Chinese intelligence officer sentenced to 20 years in prison in espionage case

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Washington — A Chinese intelligence officer convicted of economic espionage and stealing aviation trade secrets from companies including General Electric (GE) was sentenced to 20 years in federal prison on Wednesday, one year after a jury in Ohio convicted him on all counts.

Yanjun Xu, a deputy division director of China’s intelligence arm, known as the Ministry of State Security (MSS), was indicted in 2018. He was accused of identifying specific aviation technology sought by the Chinese government and working with other MSS officers to co-opt executives of foreign technology companies and work to extract the desired information from them. 

At times using aliases and acting under the guise of Chinese universities, Xu tried to steal technology related to GE Aviation’s composite aircraft engine fan, which has not been duplicated by any other company in the world, the Justice Department said. Prosecutors said he arranged and paid for apparently unwitting industry experts to travel to China in an attempt to obtain the information. 

One GE employee who was in contact with Xu and his co-conspirators gave a presentation at a Chinese university in 2017 which investigators said included details regarding engines that were designed and produced by the American company. 

Following the GE employee’s return to the U.S., according to the government’s sentencing memorandum, the FBI took over communications between the employee and Xu to infiltrate the operation. It was during this time that investigators say the MSS officer asked the American employee to “betray” his company, writing under the guise of the Chinese university, “I will touch base with the scientific research department here to see what technology is desired and I will let you know what to prepare,” in January of 2018. Days later he again wrote, “Try your best to collect and we can talk by then. Domestically, there is more focused [sic] on the system code.”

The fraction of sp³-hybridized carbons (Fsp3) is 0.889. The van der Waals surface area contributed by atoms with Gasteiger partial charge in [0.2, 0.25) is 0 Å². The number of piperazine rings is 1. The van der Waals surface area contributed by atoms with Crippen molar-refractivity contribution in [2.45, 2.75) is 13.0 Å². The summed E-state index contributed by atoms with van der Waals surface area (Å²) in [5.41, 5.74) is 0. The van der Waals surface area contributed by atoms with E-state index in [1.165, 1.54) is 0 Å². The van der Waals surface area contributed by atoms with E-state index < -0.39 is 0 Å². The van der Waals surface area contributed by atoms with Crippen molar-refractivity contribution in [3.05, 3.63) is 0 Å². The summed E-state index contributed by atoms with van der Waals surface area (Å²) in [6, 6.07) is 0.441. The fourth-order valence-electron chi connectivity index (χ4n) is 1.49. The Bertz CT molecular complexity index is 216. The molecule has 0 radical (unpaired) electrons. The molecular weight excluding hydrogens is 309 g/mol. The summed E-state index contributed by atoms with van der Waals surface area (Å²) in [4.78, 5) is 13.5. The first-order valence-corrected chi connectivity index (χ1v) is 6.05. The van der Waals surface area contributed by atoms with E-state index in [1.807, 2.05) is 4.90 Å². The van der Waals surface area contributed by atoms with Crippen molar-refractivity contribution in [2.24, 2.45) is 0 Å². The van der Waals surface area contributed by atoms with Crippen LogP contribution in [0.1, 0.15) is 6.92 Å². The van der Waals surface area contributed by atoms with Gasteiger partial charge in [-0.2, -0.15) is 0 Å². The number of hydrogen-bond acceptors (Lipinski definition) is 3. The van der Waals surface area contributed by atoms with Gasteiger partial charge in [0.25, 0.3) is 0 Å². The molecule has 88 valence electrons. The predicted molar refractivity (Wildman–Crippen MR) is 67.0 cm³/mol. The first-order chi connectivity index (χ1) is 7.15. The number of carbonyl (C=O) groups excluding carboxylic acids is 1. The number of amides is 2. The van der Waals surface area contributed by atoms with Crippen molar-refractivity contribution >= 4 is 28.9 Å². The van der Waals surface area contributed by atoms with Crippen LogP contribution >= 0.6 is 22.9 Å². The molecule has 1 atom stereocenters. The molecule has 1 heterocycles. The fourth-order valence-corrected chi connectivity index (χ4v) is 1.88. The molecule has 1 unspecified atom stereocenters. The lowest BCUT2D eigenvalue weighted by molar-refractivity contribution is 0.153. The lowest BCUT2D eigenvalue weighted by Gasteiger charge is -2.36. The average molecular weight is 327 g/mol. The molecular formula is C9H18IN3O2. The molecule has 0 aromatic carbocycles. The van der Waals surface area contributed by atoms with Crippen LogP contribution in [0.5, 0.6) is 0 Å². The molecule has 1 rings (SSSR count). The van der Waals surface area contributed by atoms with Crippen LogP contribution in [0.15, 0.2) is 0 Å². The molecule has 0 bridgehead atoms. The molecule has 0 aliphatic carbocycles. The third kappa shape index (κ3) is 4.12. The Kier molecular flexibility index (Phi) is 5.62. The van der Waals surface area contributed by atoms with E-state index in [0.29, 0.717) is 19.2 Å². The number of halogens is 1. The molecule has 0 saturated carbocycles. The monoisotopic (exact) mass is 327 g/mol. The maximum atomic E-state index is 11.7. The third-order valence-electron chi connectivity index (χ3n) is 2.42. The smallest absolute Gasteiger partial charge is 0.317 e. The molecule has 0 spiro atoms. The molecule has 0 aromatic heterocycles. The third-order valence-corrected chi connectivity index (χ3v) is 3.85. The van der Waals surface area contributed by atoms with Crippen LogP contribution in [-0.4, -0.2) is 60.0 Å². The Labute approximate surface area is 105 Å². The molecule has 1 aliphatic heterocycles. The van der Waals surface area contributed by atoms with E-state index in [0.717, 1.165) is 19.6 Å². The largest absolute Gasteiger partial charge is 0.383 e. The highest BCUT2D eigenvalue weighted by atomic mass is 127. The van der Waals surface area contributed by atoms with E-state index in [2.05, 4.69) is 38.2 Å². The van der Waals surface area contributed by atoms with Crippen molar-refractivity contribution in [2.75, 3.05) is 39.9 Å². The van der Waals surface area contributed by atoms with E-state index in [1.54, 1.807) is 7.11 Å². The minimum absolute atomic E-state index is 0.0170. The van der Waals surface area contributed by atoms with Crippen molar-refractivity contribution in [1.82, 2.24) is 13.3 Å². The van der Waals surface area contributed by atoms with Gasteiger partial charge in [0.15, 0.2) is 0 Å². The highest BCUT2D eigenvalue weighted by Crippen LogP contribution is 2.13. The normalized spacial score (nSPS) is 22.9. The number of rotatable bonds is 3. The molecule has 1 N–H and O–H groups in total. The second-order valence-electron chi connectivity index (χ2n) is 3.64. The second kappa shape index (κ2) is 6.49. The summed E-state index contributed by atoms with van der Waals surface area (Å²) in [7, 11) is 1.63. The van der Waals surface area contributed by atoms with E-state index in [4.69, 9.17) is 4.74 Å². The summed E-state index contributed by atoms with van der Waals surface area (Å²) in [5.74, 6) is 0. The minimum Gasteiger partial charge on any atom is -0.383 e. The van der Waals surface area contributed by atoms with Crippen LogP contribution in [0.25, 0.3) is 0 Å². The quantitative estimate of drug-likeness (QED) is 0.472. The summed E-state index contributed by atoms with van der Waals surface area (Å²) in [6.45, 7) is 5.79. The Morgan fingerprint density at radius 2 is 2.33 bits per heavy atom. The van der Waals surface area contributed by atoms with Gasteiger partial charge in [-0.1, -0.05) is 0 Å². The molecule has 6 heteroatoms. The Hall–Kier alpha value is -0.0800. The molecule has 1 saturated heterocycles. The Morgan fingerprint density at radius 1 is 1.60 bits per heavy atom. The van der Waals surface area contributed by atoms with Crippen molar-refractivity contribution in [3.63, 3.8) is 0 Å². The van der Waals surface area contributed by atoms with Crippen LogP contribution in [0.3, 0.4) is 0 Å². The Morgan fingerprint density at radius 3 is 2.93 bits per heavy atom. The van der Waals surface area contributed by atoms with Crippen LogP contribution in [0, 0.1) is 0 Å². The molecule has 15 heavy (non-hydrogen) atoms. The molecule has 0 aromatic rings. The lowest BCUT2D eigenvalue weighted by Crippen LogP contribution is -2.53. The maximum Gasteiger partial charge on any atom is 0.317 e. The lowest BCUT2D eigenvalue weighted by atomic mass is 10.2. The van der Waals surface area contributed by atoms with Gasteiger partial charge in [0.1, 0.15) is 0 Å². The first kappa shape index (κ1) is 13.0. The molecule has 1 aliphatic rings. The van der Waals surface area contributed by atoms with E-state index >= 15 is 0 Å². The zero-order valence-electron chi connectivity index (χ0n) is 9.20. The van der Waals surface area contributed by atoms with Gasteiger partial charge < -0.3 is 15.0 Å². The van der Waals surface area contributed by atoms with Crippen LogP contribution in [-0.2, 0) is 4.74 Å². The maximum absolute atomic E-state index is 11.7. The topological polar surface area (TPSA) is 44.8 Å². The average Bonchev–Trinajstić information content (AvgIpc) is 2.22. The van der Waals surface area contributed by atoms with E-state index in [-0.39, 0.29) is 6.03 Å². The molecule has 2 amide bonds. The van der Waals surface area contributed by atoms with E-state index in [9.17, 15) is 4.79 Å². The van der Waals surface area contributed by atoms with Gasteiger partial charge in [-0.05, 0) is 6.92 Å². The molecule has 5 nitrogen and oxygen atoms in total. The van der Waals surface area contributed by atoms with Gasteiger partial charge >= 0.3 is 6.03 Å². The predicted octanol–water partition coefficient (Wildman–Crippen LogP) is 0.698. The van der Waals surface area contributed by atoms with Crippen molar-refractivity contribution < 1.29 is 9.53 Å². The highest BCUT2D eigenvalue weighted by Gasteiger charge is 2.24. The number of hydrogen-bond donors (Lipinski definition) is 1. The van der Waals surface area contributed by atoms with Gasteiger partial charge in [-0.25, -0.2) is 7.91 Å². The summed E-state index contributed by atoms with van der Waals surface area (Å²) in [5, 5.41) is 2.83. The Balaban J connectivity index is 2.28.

“Xu engaged in a wide reaching pattern of deception, computer hacking, and theft,” prosecutors wrote in court documents ahead of Wednesday’s sentencing. “He has made a career out of committing these crimes against foreign companies, all with the assumption that he would never face consequences for his actions.” 

Xu’s crimes came to a head in 2018, when he was arrested in Belgium and later extradited to the U.S. to face the indictment. He was ultimately convicted for the “heavyhanded extortion” of a U.S. employee “to achieve his illegal objectives,” the government argued.

Prosecutors asked for a sentence of 25 years behind bars, a lengthy sentence for the first Chinese intelligence officer ever to be extradited to the U.S. to stand trial. Xu’s crimes, they said, must be punished to deter others from carrying out similar schemes. 

But in a pre-sentencing memorandum of their own, Xu’s legal team contended the government’s stance “far exceeds sentences received by other individuals convicted of crimes involving the theft or attempted theft of trade secrets.”

The Chinese official, they argued, was serving his country as he carried out the scheme. Describing Xu as a father, husband, and dedicated family man, defense attorneys wrote the defendant, “was working to further his country’s interests. He was not a rogue operator, or criminal mastermind or, in fact, in any way operating outside the scope of his employment.” 

“The government suggests that the prosecution and harsh punishment of one alleged Chinese intelligence officer will ‘deter’ an entire nation, an entire government structure, an entire political agenda,” Xu’s attorneys said, urging the judge to send him away for 55 months. 

Xu was also accused of acting as the handler for a recently convicted MSS agent in Chicago, and directing an asset to install malware against a French aerospace manufacturer. 

After Judge Timothy Black of Ohio sentenced Xu to 20 years in prison on Wednesday, Attorney General Merrick Garland said the sentence “demonstrates the seriousness of those crimes and the Justice Department’s determination to investigate and prosecute efforts by the Chinese government, or any foreign power, to threaten our economic and national security.”

China’s predatory trade tactics and accusations of espionage have come under increased scrutiny by federal investigators and the FBI in recent years. On Tuesday, FBI Director Christopher Wray told a House panel that China poses the greatest long-term threat to American national security, saying Chinese agents will employ numerous illegal tactics to surpass the U.S. as a superpower on the world stage. 

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